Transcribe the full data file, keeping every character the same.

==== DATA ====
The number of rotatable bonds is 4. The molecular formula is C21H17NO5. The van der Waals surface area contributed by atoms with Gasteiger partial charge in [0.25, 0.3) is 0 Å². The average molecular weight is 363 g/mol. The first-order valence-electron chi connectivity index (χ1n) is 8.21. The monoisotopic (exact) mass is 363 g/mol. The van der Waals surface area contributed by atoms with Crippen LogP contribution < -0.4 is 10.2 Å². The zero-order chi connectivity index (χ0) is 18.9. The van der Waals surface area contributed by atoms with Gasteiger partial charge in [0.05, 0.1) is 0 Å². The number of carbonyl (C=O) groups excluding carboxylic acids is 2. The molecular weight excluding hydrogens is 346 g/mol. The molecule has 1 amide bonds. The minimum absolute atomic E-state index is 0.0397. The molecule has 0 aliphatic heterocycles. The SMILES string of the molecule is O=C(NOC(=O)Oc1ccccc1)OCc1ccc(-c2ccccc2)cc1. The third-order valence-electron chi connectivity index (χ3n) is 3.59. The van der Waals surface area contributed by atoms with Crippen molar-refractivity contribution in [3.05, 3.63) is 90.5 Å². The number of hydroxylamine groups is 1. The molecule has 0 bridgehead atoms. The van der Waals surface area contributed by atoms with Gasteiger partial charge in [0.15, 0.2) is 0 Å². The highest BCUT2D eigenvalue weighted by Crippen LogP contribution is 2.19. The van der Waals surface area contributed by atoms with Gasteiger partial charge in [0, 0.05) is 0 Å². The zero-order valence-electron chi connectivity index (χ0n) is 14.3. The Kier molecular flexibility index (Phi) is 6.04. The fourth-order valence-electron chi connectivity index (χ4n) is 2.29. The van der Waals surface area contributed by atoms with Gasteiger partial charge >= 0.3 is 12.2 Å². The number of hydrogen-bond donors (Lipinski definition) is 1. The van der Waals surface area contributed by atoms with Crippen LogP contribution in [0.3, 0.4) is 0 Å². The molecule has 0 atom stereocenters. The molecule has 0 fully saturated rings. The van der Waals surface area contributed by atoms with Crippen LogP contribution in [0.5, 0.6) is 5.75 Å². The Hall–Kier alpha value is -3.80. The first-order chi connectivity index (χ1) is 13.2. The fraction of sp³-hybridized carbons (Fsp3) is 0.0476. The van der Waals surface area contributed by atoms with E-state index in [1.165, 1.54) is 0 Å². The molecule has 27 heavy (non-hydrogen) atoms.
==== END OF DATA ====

The number of rotatable bonds is 4. The molecular formula is C21H17NO5. The van der Waals surface area contributed by atoms with Gasteiger partial charge in [0.25, 0.3) is 0 Å². The average molecular weight is 363 g/mol. The first-order valence-electron chi connectivity index (χ1n) is 8.21. The monoisotopic (exact) mass is 363 g/mol. The van der Waals surface area contributed by atoms with Crippen LogP contribution < -0.4 is 10.2 Å². The zero-order chi connectivity index (χ0) is 18.9. The van der Waals surface area contributed by atoms with Gasteiger partial charge in [0.05, 0.1) is 0 Å². The number of carbonyl (C=O) groups excluding carboxylic acids is 2. The molecular weight excluding hydrogens is 346 g/mol. The molecule has 1 amide bonds. The minimum absolute atomic E-state index is 0.0397. The molecule has 0 aliphatic heterocycles. The SMILES string of the molecule is O=C(NOC(=O)Oc1ccccc1)OCc1ccc(-c2ccccc2)cc1. The third-order valence-electron chi connectivity index (χ3n) is 3.59. The van der Waals surface area contributed by atoms with Crippen molar-refractivity contribution in [3.05, 3.63) is 90.5 Å². The number of hydroxylamine groups is 1. The molecule has 0 bridgehead atoms. The van der Waals surface area contributed by atoms with Gasteiger partial charge in [0.15, 0.2) is 0 Å². The highest BCUT2D eigenvalue weighted by Crippen LogP contribution is 2.19. The van der Waals surface area contributed by atoms with Gasteiger partial charge in [0, 0.05) is 0 Å². The zero-order valence-electron chi connectivity index (χ0n) is 14.3. The Kier molecular flexibility index (Phi) is 6.04. The fourth-order valence-electron chi connectivity index (χ4n) is 2.29. The van der Waals surface area contributed by atoms with Gasteiger partial charge >= 0.3 is 12.2 Å². The number of hydrogen-bond donors (Lipinski definition) is 1. The van der Waals surface area contributed by atoms with Crippen LogP contribution in [0.3, 0.4) is 0 Å². The molecule has 0 atom stereocenters. The molecule has 0 fully saturated rings. The van der Waals surface area contributed by atoms with Crippen LogP contribution in [0.5, 0.6) is 5.75 Å². The Hall–Kier alpha value is -3.80. The first-order chi connectivity index (χ1) is 13.2. The fraction of sp³-hybridized carbons (Fsp3) is 0.0476. The van der Waals surface area contributed by atoms with E-state index in [1.165, 1.54) is 0 Å². The molecule has 27 heavy (non-hydrogen) atoms.